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News in brief

Indian Pediatr 2014;51: 1025

News in Brief

Gouri Rao Passi,

Email: gouripassi@hotmail.com

How Nigeria Became Ebola-free

On 20th October, the World Health Organization declared Nigeria, Ebola-free. How did this African country performed better than even the United States of America? What it achieved is being called "a piece of world-class epidemiological detective work." When Patrick Sawyer landed in Lagos Airport and collapsed, he was rushed to the hospital. Three days later, a diagnosis of Ebola was made, and an Ebola emergency was declared. An Incident Management Center was created, using an existing mapping program for polio. A list of 898 contacts was formed by a panel of infectious disease experts. A staff of 1800 was mobilized and trained to track and check each contact twice a day. Contacts with symptoms were isolated and monitored till diagnosis was made or refuted. A total of 17 cases with 9 deaths were reported from Nigeria, and on October 20 – after 42 days (2 incubation periods of Ebola) – Nigeria was declared Ebola-free. Nigeria did not impose travel bans but had stringent checking at all airports. The key elements of Nigeria’s success were coordination, tracking and monitoring – all par excellence. (Scientific American 18 October, The Hindu 21 October 2014)

The New Air Quality Index

Indian cities have been reported to have some of the poorest air qualities in the world. This year a study by the WHO found New Delhi to have the worst air quality in the world. So the Central Pollution Control Board asked IIT Kanpur to develop our own Air Quality Index (AQI). This will consider 8 pollutants – particulate matter 10, particulate matter 2.5, nitrogen di-oxide, sulphur di-oxide, carbon di-oxide, ozone, lead and ammonia. Initially AQI monitoring will start in 46 cities and 20 state capitals. There are 6 categories of AQI – good, satisfactory, moderately polluted, poor, very poor and severe. The focus is on pollutants which impact health seriously. Color coded data will be available to the public and is an attempt to raise public awareness, so that they demand for higher quality standards and laws.

In Beijing, where air quality is tracked, on high pollution days, schools and factories are closed and government vehicles are kept off the streets. But in India there is no warning system. The AQI was long overdue and a welcome tool to monitor and hence modify air quality. (The Hindu 19 October 2014, http://home.iitk.ac.in/~mukesh/air-quality/BASIS.html)

Malaria - Laboratory on a Chip

Scientists from the Indian Institute of Science, Bangalore have developed a low cost technology to detect malaria at a cost of around Rs 10. It will need a drop of blood on a cartridge. An optical reader (which can even be a smart phone camera with some add on hardware and an App developed by the team) will scan around one million red blood cells (RBC) in a drop of blood to detect the malaria-infected cell, due to its changed morphology. It could take as little as 30 minutes to make a diagnosis. The device could be modified to make diagnosis of other diseases which change RBC morphology – like sickle cell anemia or leukemia. (The Hindu 21 October 2014) .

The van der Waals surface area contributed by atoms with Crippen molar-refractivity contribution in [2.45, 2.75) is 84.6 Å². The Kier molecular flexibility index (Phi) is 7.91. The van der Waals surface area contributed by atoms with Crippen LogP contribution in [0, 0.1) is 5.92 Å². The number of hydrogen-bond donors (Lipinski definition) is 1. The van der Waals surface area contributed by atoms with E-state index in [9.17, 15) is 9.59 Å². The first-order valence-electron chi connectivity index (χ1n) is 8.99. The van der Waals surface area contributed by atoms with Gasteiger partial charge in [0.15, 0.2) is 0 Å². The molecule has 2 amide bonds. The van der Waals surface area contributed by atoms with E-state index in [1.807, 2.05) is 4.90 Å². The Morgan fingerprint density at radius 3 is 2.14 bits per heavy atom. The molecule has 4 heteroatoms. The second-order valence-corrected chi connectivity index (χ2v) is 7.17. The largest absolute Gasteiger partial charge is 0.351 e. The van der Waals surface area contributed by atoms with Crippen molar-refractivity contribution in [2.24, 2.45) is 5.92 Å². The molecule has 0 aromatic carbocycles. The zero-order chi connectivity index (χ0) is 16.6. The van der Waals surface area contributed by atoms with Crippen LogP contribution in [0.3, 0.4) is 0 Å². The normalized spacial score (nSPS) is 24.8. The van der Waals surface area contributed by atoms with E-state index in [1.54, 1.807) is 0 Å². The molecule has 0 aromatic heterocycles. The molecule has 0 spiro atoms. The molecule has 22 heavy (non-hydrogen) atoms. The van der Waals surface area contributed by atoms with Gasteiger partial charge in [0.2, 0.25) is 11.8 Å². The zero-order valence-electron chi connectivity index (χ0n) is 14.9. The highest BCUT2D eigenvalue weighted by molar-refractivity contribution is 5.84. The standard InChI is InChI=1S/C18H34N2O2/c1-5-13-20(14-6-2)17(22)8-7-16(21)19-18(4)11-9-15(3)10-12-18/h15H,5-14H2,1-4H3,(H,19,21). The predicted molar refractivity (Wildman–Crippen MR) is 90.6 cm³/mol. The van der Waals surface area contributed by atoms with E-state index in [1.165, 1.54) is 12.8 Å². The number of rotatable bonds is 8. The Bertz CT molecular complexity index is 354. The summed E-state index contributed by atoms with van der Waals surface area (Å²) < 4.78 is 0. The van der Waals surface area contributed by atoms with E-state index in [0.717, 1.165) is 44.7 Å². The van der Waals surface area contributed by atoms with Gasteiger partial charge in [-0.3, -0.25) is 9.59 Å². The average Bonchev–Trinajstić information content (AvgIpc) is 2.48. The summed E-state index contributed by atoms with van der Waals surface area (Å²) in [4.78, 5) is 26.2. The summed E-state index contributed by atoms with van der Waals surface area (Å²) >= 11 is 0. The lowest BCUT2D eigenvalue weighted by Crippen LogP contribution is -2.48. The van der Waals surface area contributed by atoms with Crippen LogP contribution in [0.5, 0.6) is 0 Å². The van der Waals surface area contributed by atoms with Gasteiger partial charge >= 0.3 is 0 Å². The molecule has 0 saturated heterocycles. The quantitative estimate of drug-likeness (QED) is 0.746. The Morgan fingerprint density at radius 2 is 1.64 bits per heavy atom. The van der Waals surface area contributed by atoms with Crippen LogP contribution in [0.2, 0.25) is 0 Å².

Delamanid for MDR Tuberculosis

The second new drug against tuberculosis in forty years (after bedaquiline) is delamanid. It was approved by the European Medicines Agency in April 2014 and by the Japanese Regulatory authority in July 2014. It has also been mentioned in the Bulletin of the WHO in October 2014. However the WHO cautions that it has only been through Phase IIb trials, and has issued interim policy guidelines for its use. It suggests that the following five conditions must be in place before delamanid is used. First – Proper patient inclusion; adults over 65, HIV positive patients, patients with diabetes, renal failure, children and pregnant women must avoid the drug. Second, it must be used with four effective second line drugs, including pyrazinamide. The other points are careful monitoring, reporting of side effects and informed consent.

Delamanid is a nitroimidazole which blocks mycolic acid production. Absorption is best when taken with food unlike other antitubercular drugs. Sputum conversion rates after 2 months was 45.4% versus 29.6% with other second line drugs. The only major adverse effect appears to be prolongation of the QT interval. It is not yet approved for use in children.

India Improves its Rank in Global Hunger Index

India has moved up 8 ranks from 63 to 55 in the 2014 Global Hunger Index report of the International Food Policy Research Institute. The percentage of underweight children below 5 years has gone down from 24.2 in 2005 to 17.8 in 2014. India is no longer in the category of alarming hunger, and has moved to ‘serious’. Reasons for the improvement are said to be the several government programs targeting under nutrition including the expansion in the ICDS, NRHM and the MGNREGA. The next big goal is of zero hunger by 2025. (The Hindu 20 October 2014, The Hindu 29 October 2014)


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